2) How much money do you have? If the answer is not alot, then you can forget about the enterprise stuff, regardless of whether you need it or not.

    Anyone played around with the Symantec IDS? Intruder alert I think it was?

    There is only one constant, one universal, it is the only real truth: causality. Action. Reaction. Cause and effect...There is no escape from it, we are forever slaves to it. Our only hope, our only peace is to understand it, to understand the 'why'. 'Why' is what separates us from them, you from me. 'Why' is the only real social power, without it you are powerless.

    (Merovingian - Matrix Reloaded)

  9. #9
    Senior Member
    Join Date
    Mar 2003
    ack, ISS dropped Solaris support?! They didn't inform us of this... although to be completely honest I haven't had much chance to really look at their stuff in a while *sigh* too many other things going on.

    I'll go look in to this. If that is the case (and I have no reason to not believe you) then I think we are going to have to rethink our enterprise level IDS support.

    I have a question for you on NetDetector... can you use customer provided hardware, or are you kind of forced in to their hardware (kind of like NFR does)?

    oh and my sympathies go out for you for being on call through the holidays. My good friend over at Sun has the same issue... and he and the wife just had a baby about 5 months ago so this is their kids first Christmas. He had to go to Virginia on Christmas day because the SSE's couldn't fix a problem

    Give a man a match and he will be warm for a while, light him on fire and he will be warm for the rest of his life.

  10. #10
    Jaded Network Admin nebulus200's Avatar
    Join Date
    Jun 2002
    Netdetector has its own proprietary rack mountable units. Nothing fancy, essentially a specially configured BSD box and yes you have to use their hardware...that is what is nasty expensive...their 1U units are a little cheaper (~7K-10K).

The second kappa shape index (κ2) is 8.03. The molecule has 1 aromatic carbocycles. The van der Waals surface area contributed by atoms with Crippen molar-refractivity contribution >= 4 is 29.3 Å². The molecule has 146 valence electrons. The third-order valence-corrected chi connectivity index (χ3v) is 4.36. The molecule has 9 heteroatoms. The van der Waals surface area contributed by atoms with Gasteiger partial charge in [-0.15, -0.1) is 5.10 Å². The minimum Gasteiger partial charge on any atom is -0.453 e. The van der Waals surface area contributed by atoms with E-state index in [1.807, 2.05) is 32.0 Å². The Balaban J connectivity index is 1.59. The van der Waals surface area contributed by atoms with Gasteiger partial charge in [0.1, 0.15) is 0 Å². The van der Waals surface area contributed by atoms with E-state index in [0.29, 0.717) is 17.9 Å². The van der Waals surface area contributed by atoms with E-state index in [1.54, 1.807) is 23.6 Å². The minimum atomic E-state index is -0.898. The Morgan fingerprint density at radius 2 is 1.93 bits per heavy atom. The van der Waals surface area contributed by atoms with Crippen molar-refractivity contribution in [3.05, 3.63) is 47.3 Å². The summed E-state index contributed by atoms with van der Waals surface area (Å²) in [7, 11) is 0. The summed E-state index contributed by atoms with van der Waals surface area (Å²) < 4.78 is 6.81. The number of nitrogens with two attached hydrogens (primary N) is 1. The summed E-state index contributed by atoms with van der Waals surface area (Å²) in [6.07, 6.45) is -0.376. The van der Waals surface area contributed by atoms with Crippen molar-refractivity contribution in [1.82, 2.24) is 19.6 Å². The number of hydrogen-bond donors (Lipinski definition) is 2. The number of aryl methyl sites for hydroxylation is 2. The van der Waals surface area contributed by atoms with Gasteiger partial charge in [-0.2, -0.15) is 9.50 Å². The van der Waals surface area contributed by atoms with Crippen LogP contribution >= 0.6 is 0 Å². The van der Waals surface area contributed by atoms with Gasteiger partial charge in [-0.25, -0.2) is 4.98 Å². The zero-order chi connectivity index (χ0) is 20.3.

Interestingly, I didn't see it on their website, but this is from a letter I received from them:

    Sorry, don' t know the original source:

    > > Hi all,
    > >
    > > I have been informed by ISS that they are going to EOSL of
    > network sensor
    > on
    > > Solaris from 1st quarter of 2004! After that, the only supported
    > platforms
    > > will be Windows, Linux(red hat only) and of course their appliance
    > Proventia
    > > (at $10,000 for entry level Proventia Series A) Currently, all our
    > network
    > > sensors run on Solaris which are found to be stable and
    > doing their job
    > > fine. Migration from the nearly brand new Solaris
    > platforms to any of the
    > > new platforms (W2K, Linux, Proventia) will undoubtedly incur huge
    > investment
    > > that cannot be justified.
    > >
    > > It will be interesting to hear what you (ISS users) think
    > about this.
    That was dated 11/13/2003.

    From: XXXXXX (ISSAtlanta) [mailto:xxxxxx@iss.net]
    Sent: Friday, November 14, 2003 11:22 AM
    To: xxxxxxxxx
    Cc: xxxxxxxxx (ISS Virginia)
    Subject: RE: EOS announcement


    Yes, we are going to discontinue the support of Solaris 7, 8. This is targeted to happen Mar 04. Let me know if you need to discuss. Feel free to call me.

    XXXXXX Account Manager/XXXXXXX
    (xxx) xxx-xxx4 (Direct)
    (xxx) xxx-xxx0 (eFax)

    Weird they have no official announcement on their site that I can find though...

    There is only one constant, one universal, it is the only real truth: causality. Action. Reaction. Cause and effect...There is no escape from it, we are forever slaves to it. Our only hope, our only peace is to understand it, to understand the 'why'. 'Why' is what separates us from them, you from me. 'Why' is the only real social power, without it you are powerless.

    (Merovingian - Matrix Reloaded)